49. 49.
    Pett-Ridge J, Silver WL, Firestone MK (2006) Redox fluctuations frame microbial community impacts on N-cycling rates in a humid tropical forest soil. Biogeochemistry 81:95–110CrossRefGoogle Scholar
  50. 50.
    Piccini C, Conde D, Alonso C, Sommaruga R, Pernthaler J (2006) Blooms of single bacterial species in a coastal lagoon of the southwestern Atlantic Ocean. Appl Environ Microb 72:6560–6568CrossRefGoogle Scholar
  51. 51.
    Ranjan SP, Kazama S, Sawamoto M (2006) Effects of climate and land use changes on groundwater resources in coastal aquifers. J Environ Manage 80:25–35CrossRefGoogle Scholar
  52. 52.
    Rysgaard S, Thastum P, Dalsgaard T, Christensen PB, Sloth NP (1999) Effects of salinity on NH4+ adsorption capacity, nitrification, and denitrification in Danish estuarine sediments. Estuaries 22:21–30CrossRefGoogle Scholar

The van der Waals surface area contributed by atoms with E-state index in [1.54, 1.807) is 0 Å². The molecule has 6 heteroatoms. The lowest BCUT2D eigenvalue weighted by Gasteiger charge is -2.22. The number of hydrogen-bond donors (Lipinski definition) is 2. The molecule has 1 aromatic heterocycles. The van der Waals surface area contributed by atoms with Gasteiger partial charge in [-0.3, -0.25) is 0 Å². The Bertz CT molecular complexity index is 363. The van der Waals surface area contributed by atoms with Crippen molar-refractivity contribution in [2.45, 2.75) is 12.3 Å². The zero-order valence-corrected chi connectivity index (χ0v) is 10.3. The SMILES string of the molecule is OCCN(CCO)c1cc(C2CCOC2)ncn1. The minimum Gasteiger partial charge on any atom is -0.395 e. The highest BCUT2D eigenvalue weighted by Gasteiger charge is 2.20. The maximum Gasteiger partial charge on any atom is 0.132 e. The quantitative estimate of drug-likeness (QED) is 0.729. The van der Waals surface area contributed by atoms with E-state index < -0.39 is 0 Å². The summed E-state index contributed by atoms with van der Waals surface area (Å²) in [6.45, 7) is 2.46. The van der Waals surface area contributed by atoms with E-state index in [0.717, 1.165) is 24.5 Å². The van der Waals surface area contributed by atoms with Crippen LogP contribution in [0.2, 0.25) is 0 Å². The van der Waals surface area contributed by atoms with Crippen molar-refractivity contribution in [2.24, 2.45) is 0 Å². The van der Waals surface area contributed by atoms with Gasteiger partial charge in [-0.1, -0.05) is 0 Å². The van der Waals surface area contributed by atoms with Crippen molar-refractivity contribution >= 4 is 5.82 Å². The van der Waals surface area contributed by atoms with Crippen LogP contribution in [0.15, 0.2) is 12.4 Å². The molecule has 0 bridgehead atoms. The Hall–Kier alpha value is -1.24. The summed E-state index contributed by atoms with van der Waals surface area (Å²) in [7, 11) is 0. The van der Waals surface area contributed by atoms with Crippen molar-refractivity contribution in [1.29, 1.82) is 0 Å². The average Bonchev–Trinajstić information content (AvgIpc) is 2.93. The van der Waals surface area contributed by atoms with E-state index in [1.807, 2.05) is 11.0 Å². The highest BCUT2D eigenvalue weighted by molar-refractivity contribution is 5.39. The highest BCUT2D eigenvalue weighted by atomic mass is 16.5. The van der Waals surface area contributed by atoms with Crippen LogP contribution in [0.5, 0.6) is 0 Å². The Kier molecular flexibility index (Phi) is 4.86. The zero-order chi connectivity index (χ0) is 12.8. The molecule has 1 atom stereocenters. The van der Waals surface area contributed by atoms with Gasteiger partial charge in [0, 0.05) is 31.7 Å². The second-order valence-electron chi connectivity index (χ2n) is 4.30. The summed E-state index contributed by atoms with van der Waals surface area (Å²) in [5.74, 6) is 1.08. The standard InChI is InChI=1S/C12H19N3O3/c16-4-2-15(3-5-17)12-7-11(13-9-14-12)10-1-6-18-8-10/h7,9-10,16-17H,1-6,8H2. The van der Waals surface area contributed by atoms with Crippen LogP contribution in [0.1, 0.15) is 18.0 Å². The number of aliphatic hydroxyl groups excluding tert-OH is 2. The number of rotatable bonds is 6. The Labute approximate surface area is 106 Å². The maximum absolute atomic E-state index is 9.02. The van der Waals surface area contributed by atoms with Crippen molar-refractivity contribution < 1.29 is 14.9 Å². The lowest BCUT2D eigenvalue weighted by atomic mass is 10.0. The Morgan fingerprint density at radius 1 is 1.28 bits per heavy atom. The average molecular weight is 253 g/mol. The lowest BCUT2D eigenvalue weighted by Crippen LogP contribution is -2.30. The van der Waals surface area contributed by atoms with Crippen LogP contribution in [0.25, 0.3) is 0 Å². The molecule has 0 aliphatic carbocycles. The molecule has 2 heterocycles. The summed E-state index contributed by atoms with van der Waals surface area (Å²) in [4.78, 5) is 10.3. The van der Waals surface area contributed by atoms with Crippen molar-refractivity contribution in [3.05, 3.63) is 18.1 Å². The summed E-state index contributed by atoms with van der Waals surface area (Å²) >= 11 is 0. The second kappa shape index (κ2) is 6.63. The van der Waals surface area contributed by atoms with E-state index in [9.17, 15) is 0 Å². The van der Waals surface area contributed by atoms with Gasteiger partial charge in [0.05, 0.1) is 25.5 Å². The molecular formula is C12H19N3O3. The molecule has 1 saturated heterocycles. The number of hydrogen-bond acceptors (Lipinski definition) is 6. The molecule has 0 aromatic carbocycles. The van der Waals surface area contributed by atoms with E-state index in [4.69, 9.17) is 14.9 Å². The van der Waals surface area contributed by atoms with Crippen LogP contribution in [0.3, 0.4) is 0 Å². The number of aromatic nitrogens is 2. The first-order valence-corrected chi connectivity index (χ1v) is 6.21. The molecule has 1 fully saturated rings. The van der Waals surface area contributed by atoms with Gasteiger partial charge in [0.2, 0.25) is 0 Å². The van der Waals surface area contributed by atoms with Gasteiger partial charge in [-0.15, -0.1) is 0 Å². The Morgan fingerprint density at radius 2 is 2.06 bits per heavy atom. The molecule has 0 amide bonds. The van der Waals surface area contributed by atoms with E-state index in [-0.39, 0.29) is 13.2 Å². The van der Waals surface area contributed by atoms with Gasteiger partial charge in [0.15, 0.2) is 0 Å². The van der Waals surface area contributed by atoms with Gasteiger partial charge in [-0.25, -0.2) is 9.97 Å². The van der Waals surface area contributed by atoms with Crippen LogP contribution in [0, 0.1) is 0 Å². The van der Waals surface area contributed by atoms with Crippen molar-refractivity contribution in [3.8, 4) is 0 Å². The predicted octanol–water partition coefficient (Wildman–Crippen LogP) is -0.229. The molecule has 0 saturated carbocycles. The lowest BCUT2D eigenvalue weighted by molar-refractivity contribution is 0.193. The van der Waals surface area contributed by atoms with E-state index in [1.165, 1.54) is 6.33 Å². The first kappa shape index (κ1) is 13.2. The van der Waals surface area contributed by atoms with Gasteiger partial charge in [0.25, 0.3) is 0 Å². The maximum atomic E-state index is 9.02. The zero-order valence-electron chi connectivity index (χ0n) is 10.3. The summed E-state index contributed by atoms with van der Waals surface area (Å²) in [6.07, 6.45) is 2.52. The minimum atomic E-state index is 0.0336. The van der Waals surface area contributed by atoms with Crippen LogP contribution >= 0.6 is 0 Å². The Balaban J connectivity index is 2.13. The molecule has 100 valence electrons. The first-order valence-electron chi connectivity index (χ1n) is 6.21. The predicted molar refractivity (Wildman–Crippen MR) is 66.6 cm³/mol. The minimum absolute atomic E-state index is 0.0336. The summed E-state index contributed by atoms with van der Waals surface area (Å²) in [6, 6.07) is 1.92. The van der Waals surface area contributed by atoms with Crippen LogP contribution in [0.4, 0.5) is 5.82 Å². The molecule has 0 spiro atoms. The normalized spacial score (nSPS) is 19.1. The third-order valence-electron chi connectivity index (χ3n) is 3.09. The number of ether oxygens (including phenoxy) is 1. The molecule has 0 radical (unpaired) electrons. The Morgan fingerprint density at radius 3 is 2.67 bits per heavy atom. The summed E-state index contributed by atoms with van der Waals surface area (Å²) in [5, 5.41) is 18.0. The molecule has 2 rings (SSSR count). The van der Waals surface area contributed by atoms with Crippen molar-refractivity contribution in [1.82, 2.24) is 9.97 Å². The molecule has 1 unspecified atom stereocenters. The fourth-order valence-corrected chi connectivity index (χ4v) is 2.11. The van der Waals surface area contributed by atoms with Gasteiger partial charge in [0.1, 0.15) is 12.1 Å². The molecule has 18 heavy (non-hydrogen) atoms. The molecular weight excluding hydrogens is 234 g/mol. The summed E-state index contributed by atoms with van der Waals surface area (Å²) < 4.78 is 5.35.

53. 53.
    Santoro AE, Boehm AB, Francis CA (2006) Denitrifier community composition along a nitrate and salinity gradient in a coastal aquifer. Appl Environ Microb 72:2102–2109CrossRefGoogle Scholar
  54. 54.
    Schloss PD, Handelsman J (2005) Introducing DOTUR, a computer program for defining operational taxonomic units and estimating species richness. Appl Environ Microb 71:1501–1506CrossRefGoogle Scholar
  55. 55.
    Selje N, Simon M (2003) Composition and dynamics of particle-associated and free-living bacterial communities in the Weser estuary, Germany. Aquat Microb Ecol 30:221–237CrossRefGoogle Scholar
  56. 56.
    Short SM, Jenkins BD, Zehr JP (2004) Spatial and temporal distribution of two diazotrophic bacteria in the Chesapeake Bay. Appl Environ Microb 70:2186–2192CrossRefGoogle Scholar
  57. 57.
    Singleton DR, Furlong MA, Rathbun SL, Whitman WB (2001) Quantitative comparisons of 16S rRNA gene sequence libraries from environmental samples. Appl Environ Microb 67:4374–4376CrossRefGoogle Scholar
  58. 58.
    Smith JM, Green SJ, Kelley CA, Prufert-Bebout L, Bebout BM (2008) Shifts in methanogen community structure and function associated with long-term manipulation of sulfate and salinity in a hypersaline microbial mat. Environ Microbiol 10:386–394PubMedCrossRefGoogle Scholar
  59. 59.